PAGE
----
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Version 2.5

Full support for 32 and 64-bit clients.

Covers all features of Oracle 10.1 to 11.2

Usability improvements and bugfixes

Importing only some tables.

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Dump files may contain large number of objects, and letting users to process or not process some of them would be a great convenience. Data Pump's approach to this is to allow users to add logical conditions to which objects should or should not conform. These logical conditions are called metadata filters, in AlderPump they are found on Object filters page. Each filter has rule name, value, and optional object type. Rule names are predefined, they are like "list of names" or "schema names expression". Value can be either a list or an expression. Type specifies types of objects the filter applies to.

Multiple filters combine together. On exports, filters apply to objects contained in the database. On import, the are ran against objects located in the dump file. PL/SQL Packages Reference describes filters in greater detail.

The design could make Data Pump easy and straightforward; unfortunately reality leaked and filters were thrown in without much thinking. Say, filters can be restricted to objects of certain type, but there are separate set of filters to include or exclude types. Now, what should be the type of such type filter? (they shouldn't have one). Or, tablespace filter applies to tables and indexes but not materialized views. On top of this, there are desupported filters used in older versions of Oracle, and there are undocumented ones used by expdp and impdp internally.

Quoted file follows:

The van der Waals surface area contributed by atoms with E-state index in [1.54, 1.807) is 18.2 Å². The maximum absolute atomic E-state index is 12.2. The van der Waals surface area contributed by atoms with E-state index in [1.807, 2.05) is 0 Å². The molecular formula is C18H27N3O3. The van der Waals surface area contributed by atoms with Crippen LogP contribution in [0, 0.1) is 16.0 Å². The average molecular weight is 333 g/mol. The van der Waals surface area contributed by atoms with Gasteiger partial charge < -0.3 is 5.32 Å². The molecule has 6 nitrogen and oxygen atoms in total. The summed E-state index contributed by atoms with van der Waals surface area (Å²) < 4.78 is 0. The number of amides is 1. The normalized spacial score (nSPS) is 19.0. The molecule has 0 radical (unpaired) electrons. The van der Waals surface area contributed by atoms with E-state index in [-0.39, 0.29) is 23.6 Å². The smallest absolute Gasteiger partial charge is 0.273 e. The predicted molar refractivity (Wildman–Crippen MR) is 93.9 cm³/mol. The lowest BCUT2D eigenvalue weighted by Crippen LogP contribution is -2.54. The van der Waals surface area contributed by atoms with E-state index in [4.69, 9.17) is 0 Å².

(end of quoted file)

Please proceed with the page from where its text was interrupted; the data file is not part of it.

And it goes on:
AlderPump supports all filters which are or were documented; support for undocumented filter may be added in the future. In addition, AlderPump watches operation and mode and ensures that "Types" dropdown list contains only applicable values. It displays brief description of each filter with little example and generates narrator's text. Finally, Objects Picker is used to select objects interactively; values then merged into current selection and new filters added when needed. But despite all these protective layers, it still takes virtually no effort to mess things up.

Our dump file contains two tables from schema SCOTT: EMP and DEPT. In this exercise we will import only EMP leaving DEPT intact. Before starting, please either ensure EMP either does not exist (by dropping it), or specify TABLE_EXISTS_ACTION as described in Importing into existing tables chapter. The process of setting of TABLE_EXISTS_ACTION is not shown in this tutorial.


  1. SCOTT schema
  2. scott_tables.dmp created on export step and located in DATA_PUMP_DIR

Demonstrated actions:

  1. Job Creation Wizard: Setting operation and mode, specifying input dump file, adding object filters, creating the job.
  2. Main window: Job creation, job launching, progress log, job completion.


This step is common across our import tutorials: we IMPORT in TABLE mode. Selecting operation IMPORT and mode TABLES on Operations And Mode tab

Step 2/4: Specifying input file

Like before, we are using file created with table mode export. We type its name "scott_tables.dmp" and select default directory DATA_PUMP_DIR. We then add the dump file to the list of input files:

Specifying scott_tables.dmp as input file

Step 3/4: Adding object filters

The dump file contains tables EMP and DEPT, we only want to process EMP. Just add NAME_LIST with value EMP and that should do it. Pretty simple, eh? Not quite. This is where Data Pump shows its dark nature: having just NAME filter is not enough, SCHEMA must be supplied for the operation to succeed. Worse yet, they must be added in correct order: SCHEMA, then NAME.

Adding SCHEMA_LIST and NAME_LIST object filters

Step 4/4: Running import

Should we make a mistake by omitting a filter or specifying them in wrong order, we would not know about that till job is executed. Fortunately, we did well on previous step and the job completes successfully.

Creating and launching job. The job successfully completes.